- Stay fit: participate in athletics and stay in shape for the fitness assessment.
- Service matters: find a cause you care about and serve often and regularly.
- Use your summer wisely: mentor, coach, tutor, or work.
- Consider a military summer camp: you can assess if this is your true calling.
- Be careful what you post on social media: place yourself in good standing.
what is required
The admissions process for the academies begins much sooner than at traditional schools. Starting in a candidate’s junior year of high school, they begin the questionnaires and applications for official nominations. These nominations must come from members of Congress, US senators, the Vice-President, and elite military personnel. Applicants must pass both physical and mental assessments, including the Candidate Fitness Assessment, a six-event exam evaluating the applicant’s physical fitness level.
A candidate must work toward what is needed to place oneself in a competitive position to gain admission. Here’s a guide for what’s required:
- Focus on your GPA - most admitted students are in the top 5-10% of their class.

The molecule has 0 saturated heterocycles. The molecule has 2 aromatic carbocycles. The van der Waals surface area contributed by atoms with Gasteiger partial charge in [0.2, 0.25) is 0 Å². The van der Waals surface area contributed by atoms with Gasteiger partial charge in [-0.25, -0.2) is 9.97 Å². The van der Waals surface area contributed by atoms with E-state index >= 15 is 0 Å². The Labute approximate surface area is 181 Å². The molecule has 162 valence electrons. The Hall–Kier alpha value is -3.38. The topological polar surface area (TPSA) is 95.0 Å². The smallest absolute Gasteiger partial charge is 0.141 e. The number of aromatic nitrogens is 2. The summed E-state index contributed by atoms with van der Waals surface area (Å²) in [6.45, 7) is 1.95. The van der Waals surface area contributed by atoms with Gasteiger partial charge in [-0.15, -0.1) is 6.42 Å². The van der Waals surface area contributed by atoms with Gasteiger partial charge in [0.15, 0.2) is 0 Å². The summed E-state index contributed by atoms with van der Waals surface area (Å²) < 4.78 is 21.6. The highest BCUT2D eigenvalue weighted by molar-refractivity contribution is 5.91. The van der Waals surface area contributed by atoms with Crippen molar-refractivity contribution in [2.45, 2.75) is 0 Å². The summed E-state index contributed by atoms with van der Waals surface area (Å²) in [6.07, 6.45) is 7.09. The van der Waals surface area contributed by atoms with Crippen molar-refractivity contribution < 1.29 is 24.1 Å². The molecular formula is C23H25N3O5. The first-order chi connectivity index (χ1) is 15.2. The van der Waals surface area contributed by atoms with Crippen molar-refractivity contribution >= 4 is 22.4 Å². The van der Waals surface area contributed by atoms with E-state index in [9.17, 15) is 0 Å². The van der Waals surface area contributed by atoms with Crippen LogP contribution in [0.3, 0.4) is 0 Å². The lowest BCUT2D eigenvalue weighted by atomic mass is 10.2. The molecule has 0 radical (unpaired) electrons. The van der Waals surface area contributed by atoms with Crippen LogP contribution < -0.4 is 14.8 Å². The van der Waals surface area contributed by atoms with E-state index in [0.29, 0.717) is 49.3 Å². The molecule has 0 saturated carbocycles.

- Take the SAT and the ACT - (MPCS Average SAT 1300, ACT 30).
- Create and open a (pre) Candidate Profile on each academy’s website.
- Visit each campus to identify what option is best for you.
- Meet the Academy liaison in your area.
- Begin networking to get a nomination from a Senator, Congressman, or the Vice President of the USA.
- Apply for summer leader seminars at the Academies in January of your junior year.
- Line up three recommendations for your nomination during your junior year.
- Apply for your nomination through the office of your local Senator and Congressman.
- Schedule the CFA (Candidate Fitness Assessment) with a qualified assessor and upload the video to the candidate file.
- Submit to the Department of Defense Medical Examination Review Board.
- Talk to graduates of the academy to learn more about their experience and receive suggestions.
- Apply - there are several components needed to complete the application so begin early.
After the necessary items are completed, you will wait for the BFE (the Big Fat Envelope) to receive the acceptance. While waiting, look online at the Service Academy blogs and become familiar with others from your state or area who are also applying. The Service Academies will issue either a spot in the academy, a spot in their prep school, or a denial.
If you are medically qualified, and receive a Congressional nomination, you may receive an appointment. The appointment is the equivalent to an acceptance letter, but carries with it a much greater offer of opportunities.
If you do not get in, there are still options to re-apply. Go to a university and join their ROTC program, improve your test score, secure a stellar GPA and complete the process again the following year.
prepare for the experience